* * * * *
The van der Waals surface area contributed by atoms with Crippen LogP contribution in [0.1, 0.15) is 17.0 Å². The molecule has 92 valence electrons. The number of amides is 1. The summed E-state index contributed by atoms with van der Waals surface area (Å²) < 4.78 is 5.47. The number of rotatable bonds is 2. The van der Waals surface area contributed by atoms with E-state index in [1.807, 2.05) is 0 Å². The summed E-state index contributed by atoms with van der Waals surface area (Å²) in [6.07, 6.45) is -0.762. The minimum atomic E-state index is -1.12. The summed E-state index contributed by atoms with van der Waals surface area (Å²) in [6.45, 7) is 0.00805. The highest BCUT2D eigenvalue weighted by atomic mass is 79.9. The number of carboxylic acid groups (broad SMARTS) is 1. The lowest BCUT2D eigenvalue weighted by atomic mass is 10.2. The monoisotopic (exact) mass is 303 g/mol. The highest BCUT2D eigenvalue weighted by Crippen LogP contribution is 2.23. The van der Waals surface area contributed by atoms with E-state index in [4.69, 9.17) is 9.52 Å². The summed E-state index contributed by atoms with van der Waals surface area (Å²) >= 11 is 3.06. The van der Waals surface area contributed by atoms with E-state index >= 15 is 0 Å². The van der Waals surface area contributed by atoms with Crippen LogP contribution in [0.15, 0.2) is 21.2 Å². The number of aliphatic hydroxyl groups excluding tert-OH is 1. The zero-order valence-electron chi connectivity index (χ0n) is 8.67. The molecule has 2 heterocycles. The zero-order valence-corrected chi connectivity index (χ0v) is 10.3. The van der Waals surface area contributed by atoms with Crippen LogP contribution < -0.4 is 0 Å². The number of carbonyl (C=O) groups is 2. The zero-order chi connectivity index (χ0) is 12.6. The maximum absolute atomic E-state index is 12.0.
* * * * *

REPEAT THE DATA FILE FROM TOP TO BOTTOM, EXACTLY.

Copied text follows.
The van der Waals surface area contributed by atoms with Crippen LogP contribution in [0.1, 0.15) is 17.0 Å². The molecule has 92 valence electrons. The number of amides is 1. The summed E-state index contributed by atoms with van der Waals surface area (Å²) < 4.78 is 5.47. The number of rotatable bonds is 2. The van der Waals surface area contributed by atoms with E-state index in [1.807, 2.05) is 0 Å². The summed E-state index contributed by atoms with van der Waals surface area (Å²) in [6.07, 6.45) is -0.762. The minimum atomic E-state index is -1.12. The summed E-state index contributed by atoms with van der Waals surface area (Å²) in [6.45, 7) is 0.00805. The highest BCUT2D eigenvalue weighted by atomic mass is 79.9. The number of carboxylic acid groups (broad SMARTS) is 1. The lowest BCUT2D eigenvalue weighted by atomic mass is 10.2. The monoisotopic (exact) mass is 303 g/mol. The highest BCUT2D eigenvalue weighted by Crippen LogP contribution is 2.23. The van der Waals surface area contributed by atoms with E-state index in [4.69, 9.17) is 9.52 Å². The summed E-state index contributed by atoms with van der Waals surface area (Å²) >= 11 is 3.06. The van der Waals surface area contributed by atoms with E-state index >= 15 is 0 Å². The van der Waals surface area contributed by atoms with Crippen LogP contribution in [0.15, 0.2) is 21.2 Å². The number of aliphatic hydroxyl groups excluding tert-OH is 1. The zero-order valence-electron chi connectivity index (χ0n) is 8.67. The molecule has 2 heterocycles. The zero-order valence-corrected chi connectivity index (χ0v) is 10.3. The van der Waals surface area contributed by atoms with Crippen LogP contribution < -0.4 is 0 Å². The number of carbonyl (C=O) groups is 2. The zero-order chi connectivity index (χ0) is 12.6. The maximum absolute atomic E-state index is 12.0.